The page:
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Spray foam is a very specialised packing material, often required for use in shipping valuable fragile items. Engineered packaging principles are designed to protect sculptures, vases, large fossils, lamp bases, busts, computers, furniture, chandeliers and other objects of unusual shape. By virtue of the liquid foam expanding by up to 280 times the volume of its liquid state, it efficiently protects almost any size, form and weight.
The custom fit of the molds, top and bottom, securely and uniformly cushions the object. There are many types of alternative materials that can be used to handle more specific needs.
"Spray foam" is also an informal term used to refer to various plastic foam materials that are used in building construction to provide thermal insulation and minimize air infiltration. Polyurethane and polyisocyanurate are two types of foam used in this application.
There are two main types of spray foam insulation, open and closed cell. Open cell insulation can be crushed in your hand and has a lower insulation value. Closed cell, is rigid to the touch and each air cell is completely sealed. While closed cell is the superior product it is more costly to buy. 
Another type of use quite familiar in South East Asian countries is applying the pu or pur foam by spraying it against the bottom of roof tiles under high pressure with a spray gun. A hard but flexible layer of rigid foam is then created and seals all the tiles to each other and to the steel structure.
This spraying method, especially very popular in Thailand, is used not only against heavy leaks but helps also as insulation against the enormous heat the roofs constantly face.
This tropic heat actually is the cause that the steel structure, which most roofs in that part of the world are built on, expands and contracts all the time. By doing so, the sun-battered steel structure causes the roof tiles to dislodge and slowly creates small openings between the roof tiles, through which rain water can run into, creating leaks that can cause much damage to plastered ceilings and electric wiring.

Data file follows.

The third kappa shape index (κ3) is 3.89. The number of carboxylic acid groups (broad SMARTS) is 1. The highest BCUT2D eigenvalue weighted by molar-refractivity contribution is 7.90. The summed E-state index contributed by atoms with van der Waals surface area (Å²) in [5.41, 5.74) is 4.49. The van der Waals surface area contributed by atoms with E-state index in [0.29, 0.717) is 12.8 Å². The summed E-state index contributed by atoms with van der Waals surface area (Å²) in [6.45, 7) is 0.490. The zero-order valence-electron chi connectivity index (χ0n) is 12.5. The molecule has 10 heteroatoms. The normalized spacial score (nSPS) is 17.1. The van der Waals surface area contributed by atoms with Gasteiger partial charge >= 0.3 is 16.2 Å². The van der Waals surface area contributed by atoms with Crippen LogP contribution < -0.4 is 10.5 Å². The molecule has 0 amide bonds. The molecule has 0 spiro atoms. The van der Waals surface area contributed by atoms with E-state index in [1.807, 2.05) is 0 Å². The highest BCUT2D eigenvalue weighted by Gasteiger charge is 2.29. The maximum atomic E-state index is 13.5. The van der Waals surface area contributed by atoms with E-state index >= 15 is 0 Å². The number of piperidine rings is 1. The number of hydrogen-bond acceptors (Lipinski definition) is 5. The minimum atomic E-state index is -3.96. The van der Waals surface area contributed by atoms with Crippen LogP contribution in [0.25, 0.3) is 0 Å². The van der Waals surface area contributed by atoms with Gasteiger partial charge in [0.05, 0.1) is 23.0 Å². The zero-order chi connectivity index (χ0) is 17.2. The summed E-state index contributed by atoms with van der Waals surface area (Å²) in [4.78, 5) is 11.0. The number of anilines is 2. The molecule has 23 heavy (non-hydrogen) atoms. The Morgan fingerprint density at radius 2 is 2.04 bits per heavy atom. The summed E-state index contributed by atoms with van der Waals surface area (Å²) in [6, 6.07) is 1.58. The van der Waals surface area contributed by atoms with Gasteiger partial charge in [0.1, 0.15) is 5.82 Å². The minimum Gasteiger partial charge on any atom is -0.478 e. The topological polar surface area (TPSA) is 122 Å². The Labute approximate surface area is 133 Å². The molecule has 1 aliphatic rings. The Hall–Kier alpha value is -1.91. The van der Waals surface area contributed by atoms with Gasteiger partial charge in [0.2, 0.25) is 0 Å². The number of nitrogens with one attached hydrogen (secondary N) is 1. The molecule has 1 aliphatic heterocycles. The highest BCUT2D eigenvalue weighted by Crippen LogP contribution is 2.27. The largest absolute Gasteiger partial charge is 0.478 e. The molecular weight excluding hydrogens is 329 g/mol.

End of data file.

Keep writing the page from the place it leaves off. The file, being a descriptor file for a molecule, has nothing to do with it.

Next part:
Polyurethane Foam provides a complete, seamless building envelope, creating a more comfortable indoor environment for the life of your home.
To avoid the expense re-roofing a house that is simply suffering from nail fatigue, and to obtain optimum insulation, an 85mm layer of polyurethane foam can be sprayed onto the underside of the slates or tiles of a pitched roof. This stabilises and weatherproofs the roof by fixing the nails, battens and roofing felt. As the foam is a superior insulant, coupled with just 100mm of insulation at joist level, your roof will also meet the stringent thermal performance standards required for a new home. A typical roof can be insulated using the polyurethane treatment for around half the cost of re-roofing.
The insulation at eaves level will leave your loft area comfortable for use and free from condensation. By installing the insulation at rafter level, it keeps the loft void warmer and prevents condensation build-up, which can otherwise occur when increasing insulation at ceiling level. The warmer, drier, cleaner roof space eliminates the risk of pipes and tanks freezing.
In the West
Some 150,000 properties have been treated with polyurethane foam insulation in the UK. There are systems which have British Board of Agreement approval for use in existing and new build applications and can show compliance to Building Regulations.
In addition to Europe, the United States has adapted to using sprayfoam insulation and a new technology called Wall Injection to retrofit existing wall construction by drilling small holes between wall studs in the structures framing and filling the void with a less aggressive expanding water based foam. This allows existing home and business owners to conserve energy by creating a thermal envelope in their existing structure.
- "Closed-cell spray foam tops home insulation options". Montreal Gazette. Retrieved 29 January 2013.